• Saturated group: A saturated group head is one that is surrounded in water from the boiler. Instead of a completely separate component, the group head acts as an extension of the coffee boiler, allowing for consistent water temperature throughout.
    • Heat Exchanger (HX) Machines: Uses a single boiler but can brew and steam at the same time. To have this capability, the boiler is always kept at a steaming temperature.
    • Manual Espresso Machine (Lever Operated): Lever-operated manual espresso machines not only make excellent espresso, but they are also beautifully crafted machines that make a distinctive impression on your coffee shop counter. This style of espresso machine employs a piston that is driven by manual pressure or a spring-loaded action. When lifted, the piston pulls water from the reservoir into a small chamber and then forces the water into a filter of ground coffee when the piston is lowered. A lever-style machine is quiet and simple to use, once you've mastered it. We recommend lever-operated espresso machines for environments where the barista and staff are highly skilled. Essentially, the skilled operator of a lever machine can attain a level of control and excellence over their shot of espresso that is more difficult with any other type of espresso machine.These machines require physical strength to pull a shot and come in two different styles. 
      • Manual Lever:  When it is raised, an opening in the brewing chamber draws in pre-heated water to saturate the grounds. The barista can control the length of pre-infusion, flow rate, and pressure by when they bring down the lever.
      • Spring-loaded Lever: Pulling the lever down causes the spring to compress and brings the piston up. This creates space in the brewing chamber for water to enter. The lever comes back up as the spring releases its tension. This causes the piston to push the water down and extract the espresso.
    • Portafilter: A portafilter (or group handle) attaches to the grouphead of automatic, semi-automatic, and piston-driven espresso machines, and carries a tamped puck of coffee grounds within its basket. It is usually made of brass or stainless steel for better heat retention and is attached by a plastic or wooden handle.
    • Prosumer Espresso Machine: A professional espresso machine built for the home.  These machines have some of the same characteristics and features as their commercial counterparts however are small enough to fit in a standard kitchen.  
    • Power Requirements (Amps, Voltage and Watts):  20 Amps or less and 120v or less.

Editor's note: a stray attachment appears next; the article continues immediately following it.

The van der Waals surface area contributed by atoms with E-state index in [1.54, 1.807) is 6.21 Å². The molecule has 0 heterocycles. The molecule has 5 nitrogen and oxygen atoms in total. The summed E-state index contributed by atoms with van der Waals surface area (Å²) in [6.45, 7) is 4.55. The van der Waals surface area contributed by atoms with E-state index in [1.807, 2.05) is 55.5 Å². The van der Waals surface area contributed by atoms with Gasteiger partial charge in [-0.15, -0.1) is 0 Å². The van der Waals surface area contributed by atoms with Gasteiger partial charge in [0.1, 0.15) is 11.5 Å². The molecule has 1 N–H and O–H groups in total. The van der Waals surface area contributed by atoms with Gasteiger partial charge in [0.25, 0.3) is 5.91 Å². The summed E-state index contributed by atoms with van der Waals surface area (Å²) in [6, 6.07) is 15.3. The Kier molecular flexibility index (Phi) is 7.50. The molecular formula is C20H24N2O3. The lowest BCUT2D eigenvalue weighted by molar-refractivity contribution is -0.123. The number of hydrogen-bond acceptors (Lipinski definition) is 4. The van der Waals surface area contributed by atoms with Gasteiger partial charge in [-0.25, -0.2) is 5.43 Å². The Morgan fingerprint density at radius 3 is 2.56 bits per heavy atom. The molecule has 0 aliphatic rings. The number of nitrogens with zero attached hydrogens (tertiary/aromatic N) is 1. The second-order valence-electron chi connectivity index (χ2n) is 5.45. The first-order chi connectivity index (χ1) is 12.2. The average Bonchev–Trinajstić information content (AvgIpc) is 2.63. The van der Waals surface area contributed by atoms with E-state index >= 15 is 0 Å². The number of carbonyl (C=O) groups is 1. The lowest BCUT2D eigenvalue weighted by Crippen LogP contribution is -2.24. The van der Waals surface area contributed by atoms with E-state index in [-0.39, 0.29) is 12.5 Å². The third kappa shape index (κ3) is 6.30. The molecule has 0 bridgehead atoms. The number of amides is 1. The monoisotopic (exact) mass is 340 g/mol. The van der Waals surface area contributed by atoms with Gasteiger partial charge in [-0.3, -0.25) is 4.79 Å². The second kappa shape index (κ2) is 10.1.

• Semi-Automatic Espresso Machine: Semi-automatic espresso machines are a favorite of seasoned baristas. With these machines, you will need to know how to grind, tamp the coffee in the portafilter, lock it in the machine, and time your shot as it brews. You also need to know how to steam your milk using the steam wand. Semi-automatic espresso machines require the most skills. We have found that most coffee shops with trained staff (i.e. barista), a semi-automatic machine is the way to go. Semi-automatic espresso machines require constant training and employees should be tested and monitored to make sure they can make great espresso-based beverages. 
    • Steam Boiler Size:  Capacity in liters of volume that the boiler for steam can hold.  The higher the volume the higher the capacity to steam.
    • Superautomatic Espresso Machine: Super-automatic espresso machines can be thought of as an all-in-one espresso beverage machine. This means the machine is automatically doing some or all of the work in making the espresso or espresso-based beverage. There are two kinds of Super Autos, a one-step or two-step.
      • One Step: The machine makes the whole drink, from start to finish all you do is push a button.
      • Two Step: The machine will make the shot and the staff will need to steam the milk using the steam wand.

    Super-automatic espresso machines are often found in quick-serve restaurants, gas stations, office buildings, and hospitals. We recommend a one-step super-automatic if you have a café or restaurant with untrained baristas, but still, wish to serve consistent high-quality espresso drinks.

    • Under Counter Espresso Machine: 
    • Volumetric Espresso Machine: A Volumetric or Automatic espresso machine is similar to a semi-automatic where the barista grinds their own coffee beans, tamps the coffee, and pushes a button to start the espresso shot, but the machine has a built-in timer that cuts the machine off after a certain amount of time. Automatic espresso machines are ideal when consistency is key. Volumetric programming gives the option of precisely dispensing a desired amount of liquid with the push of a button.